Tackling Rainbow Mountain has become a cluster. This tourist attraction has shot to popularity very quickly and now hordes of people flock from Cusco to Rainbow Mountain in the many tourist vans that arrive at Vinicunca Mountain each and every morning.
Even under the poor weather conditions we experienced, there were still several hundred people attempting the hike. And as social media continues to spread beautiful photoshopped images of Rainbow Mountain, this rugged touristic site only continues to increase in popularity.
On a day with clear weather during high season, it’s possible to find thousands of people attempting the Rainbow Mountain hike. There are no shortage of tours heading to Rainbow Mountain from Cusco. And to our knowledge, there are no limits imposed on the number of people hiking up Rainbow Mountain each day. It’s clear to us that Rainbow Mountain’s social media success is now threatening its demise due to overtourism.
Don’t be surprised to ultimately end up with a rainbow of people in colorful jackets in your shot, rather than a rainbow mountain.
Can You Go to Rainbow Mountain on Your Own From Cusco to Avoid Crowds?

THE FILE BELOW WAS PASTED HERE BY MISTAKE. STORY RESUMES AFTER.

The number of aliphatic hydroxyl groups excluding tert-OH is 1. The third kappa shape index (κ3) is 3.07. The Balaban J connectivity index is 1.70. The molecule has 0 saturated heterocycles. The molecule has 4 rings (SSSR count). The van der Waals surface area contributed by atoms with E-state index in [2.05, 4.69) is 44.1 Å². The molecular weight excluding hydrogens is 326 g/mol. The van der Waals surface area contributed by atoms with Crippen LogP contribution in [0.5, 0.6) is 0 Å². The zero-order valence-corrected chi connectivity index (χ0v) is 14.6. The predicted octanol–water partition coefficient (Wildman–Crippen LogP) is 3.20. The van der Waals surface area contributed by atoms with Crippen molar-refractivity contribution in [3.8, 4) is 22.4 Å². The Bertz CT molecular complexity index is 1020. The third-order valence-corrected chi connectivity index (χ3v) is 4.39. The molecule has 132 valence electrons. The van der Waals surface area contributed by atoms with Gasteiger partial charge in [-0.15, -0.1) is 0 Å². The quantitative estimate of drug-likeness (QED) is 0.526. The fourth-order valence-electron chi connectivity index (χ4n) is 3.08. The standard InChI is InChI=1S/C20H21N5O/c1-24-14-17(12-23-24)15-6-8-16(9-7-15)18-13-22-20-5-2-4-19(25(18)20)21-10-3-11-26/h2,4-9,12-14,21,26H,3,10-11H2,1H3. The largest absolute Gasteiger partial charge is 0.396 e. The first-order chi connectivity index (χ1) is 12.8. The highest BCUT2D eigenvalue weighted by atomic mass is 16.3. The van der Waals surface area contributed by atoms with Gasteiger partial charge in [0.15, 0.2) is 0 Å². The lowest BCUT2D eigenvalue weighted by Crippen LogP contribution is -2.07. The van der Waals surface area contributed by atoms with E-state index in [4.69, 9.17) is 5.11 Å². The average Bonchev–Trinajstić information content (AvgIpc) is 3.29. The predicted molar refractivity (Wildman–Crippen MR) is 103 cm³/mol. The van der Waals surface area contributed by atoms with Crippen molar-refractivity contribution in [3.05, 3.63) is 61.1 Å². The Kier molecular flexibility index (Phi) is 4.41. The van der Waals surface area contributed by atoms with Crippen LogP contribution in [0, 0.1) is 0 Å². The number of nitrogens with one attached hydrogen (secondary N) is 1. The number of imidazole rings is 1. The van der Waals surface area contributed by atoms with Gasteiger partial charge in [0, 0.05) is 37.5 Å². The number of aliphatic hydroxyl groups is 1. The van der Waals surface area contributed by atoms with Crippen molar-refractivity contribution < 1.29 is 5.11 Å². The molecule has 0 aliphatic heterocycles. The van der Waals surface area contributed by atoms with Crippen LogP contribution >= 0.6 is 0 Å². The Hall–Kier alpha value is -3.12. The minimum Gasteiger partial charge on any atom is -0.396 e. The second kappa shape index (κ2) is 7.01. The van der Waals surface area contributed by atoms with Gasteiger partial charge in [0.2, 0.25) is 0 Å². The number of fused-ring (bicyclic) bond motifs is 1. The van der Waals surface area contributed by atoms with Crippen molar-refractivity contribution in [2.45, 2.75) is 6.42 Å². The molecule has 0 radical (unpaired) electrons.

If you want to try to go to Rainbow Mountain on your own in a grand attempt to avoid the tourist crowds, it is likely not worth the effort. We often prefer independent travel to have more freedom, connect with locals, cut costs, and not be forced into a crowded environment.
Yet once examining the logistics of attempting Rainbow Mountain on your own, we soon realized that the extra efforts would not pay off. Access the drop-down below if you’re curious about the logistics involved:
The problem with attempting a trip to Rainbow Mountain on your own isn’t just the logistics involved with the three transfers. It’s the fact that even if you take the earliest bus from Cusco, you’ll still arrive to Rainbow Mountain at the same time (or later) as all of the direct day tours from Cusco. So you’ll have done all that extra work and still be right in the midst of the crowds and will have paid even more than a tour.